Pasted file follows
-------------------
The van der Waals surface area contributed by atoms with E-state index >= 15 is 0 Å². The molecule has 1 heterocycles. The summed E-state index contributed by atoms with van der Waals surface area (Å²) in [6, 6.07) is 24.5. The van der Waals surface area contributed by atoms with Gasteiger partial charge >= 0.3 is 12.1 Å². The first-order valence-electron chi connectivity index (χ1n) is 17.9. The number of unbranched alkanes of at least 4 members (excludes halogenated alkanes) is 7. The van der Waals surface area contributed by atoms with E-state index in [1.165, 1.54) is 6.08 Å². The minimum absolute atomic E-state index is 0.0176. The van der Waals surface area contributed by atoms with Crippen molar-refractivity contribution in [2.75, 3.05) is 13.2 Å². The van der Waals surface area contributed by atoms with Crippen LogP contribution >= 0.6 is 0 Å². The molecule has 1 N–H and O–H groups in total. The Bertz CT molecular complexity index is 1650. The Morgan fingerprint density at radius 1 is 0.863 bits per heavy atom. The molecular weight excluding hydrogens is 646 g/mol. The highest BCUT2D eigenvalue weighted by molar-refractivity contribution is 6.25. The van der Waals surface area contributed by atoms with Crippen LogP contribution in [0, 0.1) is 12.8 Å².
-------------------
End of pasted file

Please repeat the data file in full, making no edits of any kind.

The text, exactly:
The van der Waals surface area contributed by atoms with E-state index >= 15 is 0 Å². The molecule has 1 heterocycles. The summed E-state index contributed by atoms with van der Waals surface area (Å²) in [6, 6.07) is 24.5. The van der Waals surface area contributed by atoms with Gasteiger partial charge >= 0.3 is 12.1 Å². The first-order valence-electron chi connectivity index (χ1n) is 17.9. The number of unbranched alkanes of at least 4 members (excludes halogenated alkanes) is 7. The van der Waals surface area contributed by atoms with E-state index in [1.165, 1.54) is 6.08 Å². The minimum absolute atomic E-state index is 0.0176. The van der Waals surface area contributed by atoms with Crippen molar-refractivity contribution in [2.75, 3.05) is 13.2 Å². The van der Waals surface area contributed by atoms with Crippen LogP contribution >= 0.6 is 0 Å². The molecule has 1 N–H and O–H groups in total. The Bertz CT molecular complexity index is 1650. The Morgan fingerprint density at radius 1 is 0.863 bits per heavy atom. The molecular weight excluding hydrogens is 646 g/mol. The highest BCUT2D eigenvalue weighted by molar-refractivity contribution is 6.25. The van der Waals surface area contributed by atoms with Crippen LogP contribution in [0, 0.1) is 12.8 Å².